To have happy and healthy daffodils next spring, grab your shovel now and get to work on the soil

Backyard Q&A

In the Garden

October 12, 2003|By Dennis Bishop | Dennis Bishop,Special to the Sun

I am planning to plant about 300 new daffodils this fall in an area that has a heavy clay soil. Should I do anything to the soil before planting?

I have seen daffodils grow and bloom in poor, clay soil for many years; however, like many other plants, they will grow best in well-drained soil that has been supplemented with organic matter. If you have the time, prepare the soil by digging in a 3-inch layer of compost or other organic matter.

Because daffodils are planted deep (6 inches), the soil will need to be prepared deep for the bulbs to fully benefit. The roots that emerge from your bulbs will grow directly into the soil underneath them. So, I would turn the soil to a depth of at least 8 inches; and after that, I would spread out the organic matter and work it in as deeply as possible.

I would also work in a balanced organic fertilizer. You can do this with a digging fork or with a tiller. After the soil has been worked, it can be raked smooth and you will be ready to plant. The soil should be loose and friable. This will make your planting job very easy.

In a recent column, you did not mention damage to spring bulbs from Tropical Storm Isabel. How can I tell if the floodwater damaged my bulbs?

You will need to dig up a few bulbs to see if they have been damaged. The greatest concern is that the bulbs will rot from soil diseases that are exacerbated by cool temperatures and continuously wet soil.

After digging up the bulbs, rinse them off with water and examine them with your eyes and hands. The bulbs should be firm. If the bulbs have any soft spots, this would indicate a bulb-rot disease is present.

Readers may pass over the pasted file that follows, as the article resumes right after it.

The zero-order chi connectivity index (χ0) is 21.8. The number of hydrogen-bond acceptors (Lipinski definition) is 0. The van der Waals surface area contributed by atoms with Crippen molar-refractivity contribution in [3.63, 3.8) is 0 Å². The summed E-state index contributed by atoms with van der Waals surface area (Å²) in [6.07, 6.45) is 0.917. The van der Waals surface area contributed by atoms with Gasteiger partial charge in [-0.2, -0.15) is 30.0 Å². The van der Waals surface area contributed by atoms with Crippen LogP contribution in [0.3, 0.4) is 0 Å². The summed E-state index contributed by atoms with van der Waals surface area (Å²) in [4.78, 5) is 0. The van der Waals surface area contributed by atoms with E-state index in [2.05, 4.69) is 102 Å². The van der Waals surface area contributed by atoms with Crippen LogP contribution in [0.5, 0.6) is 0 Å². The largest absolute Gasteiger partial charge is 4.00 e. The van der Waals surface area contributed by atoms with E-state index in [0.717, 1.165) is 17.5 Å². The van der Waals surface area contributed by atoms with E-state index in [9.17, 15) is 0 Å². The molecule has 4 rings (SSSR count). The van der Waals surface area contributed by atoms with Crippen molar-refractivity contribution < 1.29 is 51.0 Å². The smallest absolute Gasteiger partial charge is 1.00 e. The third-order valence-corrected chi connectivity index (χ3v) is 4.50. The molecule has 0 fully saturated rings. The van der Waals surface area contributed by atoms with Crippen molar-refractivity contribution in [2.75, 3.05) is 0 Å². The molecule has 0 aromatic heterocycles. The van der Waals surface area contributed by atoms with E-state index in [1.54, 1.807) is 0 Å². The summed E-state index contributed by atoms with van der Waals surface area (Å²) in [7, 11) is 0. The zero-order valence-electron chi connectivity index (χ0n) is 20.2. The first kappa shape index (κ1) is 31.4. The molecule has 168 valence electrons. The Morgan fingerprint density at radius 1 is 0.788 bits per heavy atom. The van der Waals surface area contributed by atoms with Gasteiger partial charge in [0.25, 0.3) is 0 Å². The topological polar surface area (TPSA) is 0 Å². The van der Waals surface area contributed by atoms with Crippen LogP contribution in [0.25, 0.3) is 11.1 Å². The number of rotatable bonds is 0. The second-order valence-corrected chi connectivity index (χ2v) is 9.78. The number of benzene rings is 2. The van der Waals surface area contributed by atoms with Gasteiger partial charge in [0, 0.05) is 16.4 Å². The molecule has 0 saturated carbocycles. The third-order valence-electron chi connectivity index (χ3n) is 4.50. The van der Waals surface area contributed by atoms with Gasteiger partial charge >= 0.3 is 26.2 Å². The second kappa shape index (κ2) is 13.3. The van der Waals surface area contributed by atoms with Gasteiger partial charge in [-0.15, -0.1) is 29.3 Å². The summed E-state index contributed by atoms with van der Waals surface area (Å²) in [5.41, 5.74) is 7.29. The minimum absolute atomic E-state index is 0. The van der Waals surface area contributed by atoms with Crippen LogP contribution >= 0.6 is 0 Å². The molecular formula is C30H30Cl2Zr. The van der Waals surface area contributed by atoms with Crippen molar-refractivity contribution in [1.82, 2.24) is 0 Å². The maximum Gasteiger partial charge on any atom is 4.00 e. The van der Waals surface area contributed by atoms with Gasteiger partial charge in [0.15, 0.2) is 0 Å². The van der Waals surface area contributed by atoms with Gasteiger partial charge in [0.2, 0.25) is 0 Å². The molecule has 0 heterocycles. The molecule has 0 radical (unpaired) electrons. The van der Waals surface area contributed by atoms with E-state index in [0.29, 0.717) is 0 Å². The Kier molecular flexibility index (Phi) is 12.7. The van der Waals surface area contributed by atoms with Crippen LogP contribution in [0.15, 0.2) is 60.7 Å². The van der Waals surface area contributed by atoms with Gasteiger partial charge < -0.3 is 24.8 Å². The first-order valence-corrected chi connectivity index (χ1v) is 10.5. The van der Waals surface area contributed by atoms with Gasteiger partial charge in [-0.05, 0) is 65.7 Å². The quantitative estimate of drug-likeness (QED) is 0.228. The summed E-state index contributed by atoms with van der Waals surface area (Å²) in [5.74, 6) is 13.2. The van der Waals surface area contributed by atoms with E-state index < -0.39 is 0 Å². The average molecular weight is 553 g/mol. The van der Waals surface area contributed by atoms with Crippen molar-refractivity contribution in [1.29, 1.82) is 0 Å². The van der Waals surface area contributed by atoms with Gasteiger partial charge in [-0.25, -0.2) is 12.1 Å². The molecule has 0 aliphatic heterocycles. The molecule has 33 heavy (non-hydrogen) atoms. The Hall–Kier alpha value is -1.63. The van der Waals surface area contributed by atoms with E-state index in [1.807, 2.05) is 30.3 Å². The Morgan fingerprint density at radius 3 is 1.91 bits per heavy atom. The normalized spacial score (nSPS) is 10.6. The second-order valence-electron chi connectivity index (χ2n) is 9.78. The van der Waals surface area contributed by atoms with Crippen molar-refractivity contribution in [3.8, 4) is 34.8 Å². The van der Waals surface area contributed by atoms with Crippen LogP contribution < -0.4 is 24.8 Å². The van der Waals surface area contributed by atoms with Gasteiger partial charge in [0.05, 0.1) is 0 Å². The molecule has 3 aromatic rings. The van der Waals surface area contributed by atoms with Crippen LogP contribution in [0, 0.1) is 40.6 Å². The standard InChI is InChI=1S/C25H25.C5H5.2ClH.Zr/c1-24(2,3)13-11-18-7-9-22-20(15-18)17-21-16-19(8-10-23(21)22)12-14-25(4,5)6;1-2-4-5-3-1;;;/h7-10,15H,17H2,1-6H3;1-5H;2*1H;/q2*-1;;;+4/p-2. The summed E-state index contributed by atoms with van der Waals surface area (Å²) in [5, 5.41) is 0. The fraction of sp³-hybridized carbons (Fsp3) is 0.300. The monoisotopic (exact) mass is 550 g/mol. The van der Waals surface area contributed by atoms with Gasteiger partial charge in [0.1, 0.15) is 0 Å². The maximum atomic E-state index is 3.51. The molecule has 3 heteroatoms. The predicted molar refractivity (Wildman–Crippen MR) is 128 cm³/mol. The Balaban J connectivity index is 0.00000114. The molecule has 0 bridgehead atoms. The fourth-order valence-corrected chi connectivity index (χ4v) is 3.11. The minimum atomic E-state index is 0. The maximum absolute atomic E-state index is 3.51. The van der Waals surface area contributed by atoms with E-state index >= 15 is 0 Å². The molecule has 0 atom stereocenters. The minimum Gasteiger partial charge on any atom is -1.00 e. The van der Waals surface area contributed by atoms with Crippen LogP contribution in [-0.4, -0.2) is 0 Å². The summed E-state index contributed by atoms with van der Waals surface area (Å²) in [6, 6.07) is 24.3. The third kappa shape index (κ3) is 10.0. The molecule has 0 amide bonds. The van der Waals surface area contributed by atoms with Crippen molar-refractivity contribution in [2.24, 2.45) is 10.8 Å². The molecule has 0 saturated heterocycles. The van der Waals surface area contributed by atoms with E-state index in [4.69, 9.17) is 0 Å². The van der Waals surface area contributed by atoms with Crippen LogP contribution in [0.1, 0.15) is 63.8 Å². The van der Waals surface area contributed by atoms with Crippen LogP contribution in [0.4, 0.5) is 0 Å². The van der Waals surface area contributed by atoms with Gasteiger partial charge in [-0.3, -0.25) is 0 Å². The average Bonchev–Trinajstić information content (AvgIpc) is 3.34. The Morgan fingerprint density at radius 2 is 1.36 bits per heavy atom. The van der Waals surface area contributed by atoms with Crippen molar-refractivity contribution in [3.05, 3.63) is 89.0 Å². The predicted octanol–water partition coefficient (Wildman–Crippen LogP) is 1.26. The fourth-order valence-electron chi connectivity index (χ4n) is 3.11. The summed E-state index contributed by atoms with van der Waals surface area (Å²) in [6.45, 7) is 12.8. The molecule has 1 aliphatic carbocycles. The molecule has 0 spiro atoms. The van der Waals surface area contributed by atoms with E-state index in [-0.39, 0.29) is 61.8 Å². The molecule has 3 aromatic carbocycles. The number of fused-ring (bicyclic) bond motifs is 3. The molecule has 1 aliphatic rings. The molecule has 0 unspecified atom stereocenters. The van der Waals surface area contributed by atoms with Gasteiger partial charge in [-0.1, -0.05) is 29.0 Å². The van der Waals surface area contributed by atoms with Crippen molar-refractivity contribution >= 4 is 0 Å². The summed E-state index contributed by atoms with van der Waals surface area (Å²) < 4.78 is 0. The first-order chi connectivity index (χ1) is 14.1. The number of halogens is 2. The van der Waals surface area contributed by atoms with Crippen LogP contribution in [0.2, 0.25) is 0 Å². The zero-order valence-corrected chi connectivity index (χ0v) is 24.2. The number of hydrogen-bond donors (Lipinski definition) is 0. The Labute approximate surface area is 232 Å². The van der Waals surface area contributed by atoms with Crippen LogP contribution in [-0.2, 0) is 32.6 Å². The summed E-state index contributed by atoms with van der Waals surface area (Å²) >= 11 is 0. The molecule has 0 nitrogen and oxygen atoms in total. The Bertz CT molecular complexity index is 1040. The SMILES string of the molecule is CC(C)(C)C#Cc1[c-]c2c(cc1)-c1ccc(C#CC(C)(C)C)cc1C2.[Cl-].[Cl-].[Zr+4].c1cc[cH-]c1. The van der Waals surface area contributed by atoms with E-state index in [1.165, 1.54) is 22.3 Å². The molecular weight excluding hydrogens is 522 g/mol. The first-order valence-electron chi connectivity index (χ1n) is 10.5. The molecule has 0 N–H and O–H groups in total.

Once the disease gets started, it can quickly spread to the rest of the bulb and destroy it. And keep in mind that bulb rot often does not occur until the winter, so we may have more problems later this year.

If your bulbs are diseased, they should be discarded immediately and replaced with healthy bulbs after the soil has dried. I would not plant new bulbs in wet soil.


1. Garlic cloves can be planted now. Select the largest cloves and plant them 4 inches deep and 6 inches apart. Mulch them heavily with leaves shortly after they emerge.

2. Cut back dahlias and cannas, lift them out of the ground, and store them in a cool, dry basement or garage.

3. Are you looking for some free mulch? Ask your neighbors to bring their raked leaves to your house.

Dennis Bishop is an urban horticulture educator for the Baltimore office of the Maryland Cooperative Extension Services. If you have a gardening or pest problem, you can call the Home and Garden Information Center hot line (Monday through Friday, 8 a.m. to 1 p.m.) at 800-342-2507. You can also e-mail questions, order publications and diagnose plant problems by visiting the Web site www.hgic.

Baltimore Sun Articles
Please note the green-lined linked article text has been applied commercially without any involvement from our newsroom editors, reporters or any other editorial staff.